Getting on a budget is a great way to organize your financial picture. We recommend that all of our clients have some sort of budget in place before they start investing. But some that are just starting their careers might need a little guidance on getting on a budget and sticking to it, so I thought I’d break down the process.

Budget Step 1: Track your spending.

The first step can take a little planning, but you need to know how much you are spending each month. You can do this in a number of ways, including saving all your receipts and adding them to an excel spreadsheet. Or you could use a website like, or They all have their own advantages and disadvantages as well as their own ways of tracking, so will have to play around with them a bit and figure out which is the best method for you.

I have used all the methods I mentioned above, but what works best for us is downloading the transactions from our bank website and categorizing them once a week. This is by far not the easiest way to track our expenses, but it’s the one we like best because I have a pretty extensive excel spreadsheet that tracks all of our financial “buckets.”

When you figure out how you want to track your expenses, you need to make sure each transaction needs a category. You can be as detailed as you like, but just get every line item to fit somewhere. You might just have the basics like rent/mortgage, savings, food, utilities or you can get a lot more specific. For example, we don’t just use a food category, we break food down into eating out and groceries.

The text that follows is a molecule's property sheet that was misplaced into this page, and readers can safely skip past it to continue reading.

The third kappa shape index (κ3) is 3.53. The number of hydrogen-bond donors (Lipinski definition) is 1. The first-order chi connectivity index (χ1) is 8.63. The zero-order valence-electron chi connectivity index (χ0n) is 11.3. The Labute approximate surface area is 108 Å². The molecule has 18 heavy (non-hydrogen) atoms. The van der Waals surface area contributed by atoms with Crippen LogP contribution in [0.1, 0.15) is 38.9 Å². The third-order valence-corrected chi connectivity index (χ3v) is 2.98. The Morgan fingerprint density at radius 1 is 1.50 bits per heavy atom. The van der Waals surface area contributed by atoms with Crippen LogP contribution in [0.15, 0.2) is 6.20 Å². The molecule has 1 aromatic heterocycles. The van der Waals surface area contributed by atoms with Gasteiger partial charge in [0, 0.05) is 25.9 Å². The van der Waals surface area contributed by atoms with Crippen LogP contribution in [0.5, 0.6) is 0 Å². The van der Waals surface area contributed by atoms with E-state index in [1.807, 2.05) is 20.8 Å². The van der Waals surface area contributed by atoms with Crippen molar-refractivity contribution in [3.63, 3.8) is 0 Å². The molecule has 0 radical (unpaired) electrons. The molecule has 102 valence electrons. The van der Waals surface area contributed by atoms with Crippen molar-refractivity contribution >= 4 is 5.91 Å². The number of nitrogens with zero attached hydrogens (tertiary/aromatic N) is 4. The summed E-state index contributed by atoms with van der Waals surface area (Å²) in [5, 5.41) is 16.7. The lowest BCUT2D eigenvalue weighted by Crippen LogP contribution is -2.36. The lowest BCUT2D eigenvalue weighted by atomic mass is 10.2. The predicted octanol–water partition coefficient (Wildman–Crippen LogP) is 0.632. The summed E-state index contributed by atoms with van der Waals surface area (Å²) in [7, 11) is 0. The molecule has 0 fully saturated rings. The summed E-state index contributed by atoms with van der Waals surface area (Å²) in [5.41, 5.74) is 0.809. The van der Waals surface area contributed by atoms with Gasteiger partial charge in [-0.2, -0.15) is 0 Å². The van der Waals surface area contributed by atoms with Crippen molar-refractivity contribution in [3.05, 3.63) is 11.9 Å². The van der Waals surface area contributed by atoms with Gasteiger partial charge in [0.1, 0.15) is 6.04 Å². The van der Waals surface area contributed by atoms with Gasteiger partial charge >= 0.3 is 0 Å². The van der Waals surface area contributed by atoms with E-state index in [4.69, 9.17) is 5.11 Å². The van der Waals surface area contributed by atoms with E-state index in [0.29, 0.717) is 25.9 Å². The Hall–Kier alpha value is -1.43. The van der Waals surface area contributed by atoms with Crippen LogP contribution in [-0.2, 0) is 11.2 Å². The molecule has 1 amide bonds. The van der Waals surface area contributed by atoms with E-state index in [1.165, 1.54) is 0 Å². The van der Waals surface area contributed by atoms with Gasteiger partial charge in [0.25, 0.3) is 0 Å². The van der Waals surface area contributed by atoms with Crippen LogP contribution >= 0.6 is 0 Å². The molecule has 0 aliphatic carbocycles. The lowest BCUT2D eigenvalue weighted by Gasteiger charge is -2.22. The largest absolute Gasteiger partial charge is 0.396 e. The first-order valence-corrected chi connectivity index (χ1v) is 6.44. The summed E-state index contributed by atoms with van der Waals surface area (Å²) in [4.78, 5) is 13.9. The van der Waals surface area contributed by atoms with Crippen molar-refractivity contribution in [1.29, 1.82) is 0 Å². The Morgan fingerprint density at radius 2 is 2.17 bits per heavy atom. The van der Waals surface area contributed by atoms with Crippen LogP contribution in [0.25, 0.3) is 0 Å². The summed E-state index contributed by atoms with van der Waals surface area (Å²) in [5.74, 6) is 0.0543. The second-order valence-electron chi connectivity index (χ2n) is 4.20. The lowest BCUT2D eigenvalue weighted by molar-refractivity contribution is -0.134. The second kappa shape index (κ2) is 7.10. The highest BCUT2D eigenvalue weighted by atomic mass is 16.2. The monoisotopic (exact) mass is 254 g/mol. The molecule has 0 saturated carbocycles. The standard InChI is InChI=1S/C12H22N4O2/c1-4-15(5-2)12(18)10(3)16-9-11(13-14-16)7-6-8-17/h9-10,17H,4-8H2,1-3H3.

You will need to do this for at least a month, if not more. The longer you track your expenses, the better idea of what miscellaneous items come up that you need to plan for. You can also use averages to get a better idea of what you spend in each category.

Budget Step 2: Put it on paper.

Once you see what you are spending each month, it’s time to put a plan together. Even if it’s sitting down and scratching some notes on a legal pad. You need to plan on how much you will plan to spend each pay period on each expense category. Try to do this before you get paid so every dollar has a job to do before it hits your bank account.

Use your tracking as a guide for what you might spend. Don’t try to penny-pinch early on. Be honest with what you will spend on each. You don’t want to blow up your budget early on and get discouraged with the whole process.

Budget Step 3: Keep tracking those expenses.

Writing down what you plan on spending each month will be completely wasted if you don’t track how you are doing. At the end of each month, review each category and see how close you came to your budget. It’s ok if you went over. Things come up that might bust your budget. Kids’ birthday parties, surprise car repairs, that fundraiser at your kid’s school can all frustrate you when you don’t plan for them.

As you get more detailed in your budget and the longer you track expenses, you’ll get better at preparing for those unexpected expenses. You might consider a car maintenance category that you budget each month and then rollover to the next month if nothing comes up. Your bank would love to have you open another savings account, and you might consider putting those dollars into that account to use when your car radiator starts leaking. The same goes for gifts, insurance payment (those you might not pay monthly) and other expenses.

Budget Step 4: Tweak your budget.

Once you get the process down, you might want to start making subtle changes to your budget. By subtle, I mean if you are spending $500 a month on eating out, don’t cut it down to $100. You are going to hate this budgeting stuff immediately (and maybe hate me for suggesting you get on a budget).

Try to cut a category by 10% or less each month. Then if you think you can do better, keep cutting. Also, if you plan on eating out less, make sure to adjust your grocery budget (if you break food up like that) to compensate.

Budgeting is not an exact science. Just find something that works for you and try to stick to it. Once you get on and stick to a budget, you can really start attacking those other financial goals like getting out of debt and investing for your future.